Special display screens convey "Braille" images that tell what expressions are being made.
Visually impaired can ‘see’ emotions.
Technology using an ordinary web camera, hardware the size of a coin and a tactile display enables visually impaired persons to directly interpret human emotions. This "Braille code of emotions" was developed in Sweden by Shafiq ur Réhman at Umeå University.
Interpreting facial expressions "gives new opportunities for social interactions for the visually impaired,” said Réhman.
Visual information is transferred from the camera into vibrating patterns displayed on the skin. The vibrators are sequentially activated to provide dynamic information about what kind of emotion a person is expressing and the intensity of the emotion.
The user first learns patterns of different facial expressions that have been translated into vibrational patterns. The visually impaired person has a tactile display mounted on the back of a chair, or when interacting with other people, a sling on the forearm can be used.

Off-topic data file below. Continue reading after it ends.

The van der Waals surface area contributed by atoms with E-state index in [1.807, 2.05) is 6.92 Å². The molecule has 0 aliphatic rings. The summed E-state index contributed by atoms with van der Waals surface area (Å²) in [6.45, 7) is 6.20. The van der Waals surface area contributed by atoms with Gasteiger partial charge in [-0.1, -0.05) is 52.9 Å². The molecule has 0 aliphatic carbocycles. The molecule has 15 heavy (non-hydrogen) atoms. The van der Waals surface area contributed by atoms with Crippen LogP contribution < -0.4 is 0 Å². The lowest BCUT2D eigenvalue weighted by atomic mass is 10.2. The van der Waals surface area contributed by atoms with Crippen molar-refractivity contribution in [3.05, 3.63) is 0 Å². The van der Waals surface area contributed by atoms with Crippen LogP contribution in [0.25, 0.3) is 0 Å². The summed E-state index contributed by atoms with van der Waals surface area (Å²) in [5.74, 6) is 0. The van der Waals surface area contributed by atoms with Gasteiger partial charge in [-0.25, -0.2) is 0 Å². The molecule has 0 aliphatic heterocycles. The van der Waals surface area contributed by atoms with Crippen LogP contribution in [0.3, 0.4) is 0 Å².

Founded by the Swedish Research Council, the research group’s spinoff company, Videoakt AB, has been granted a patent and a product will soon appear on the market. Tactile feedback is also interesting in other areas as a future communication tool, for seeing people as well.
“We have successfully demonstrated how the technology can be implemented on mobile phones for tactile rendering of live football games and human emotion information through vibrations. This is an interesting way to enhance the experience of mobile users,” added Réhman.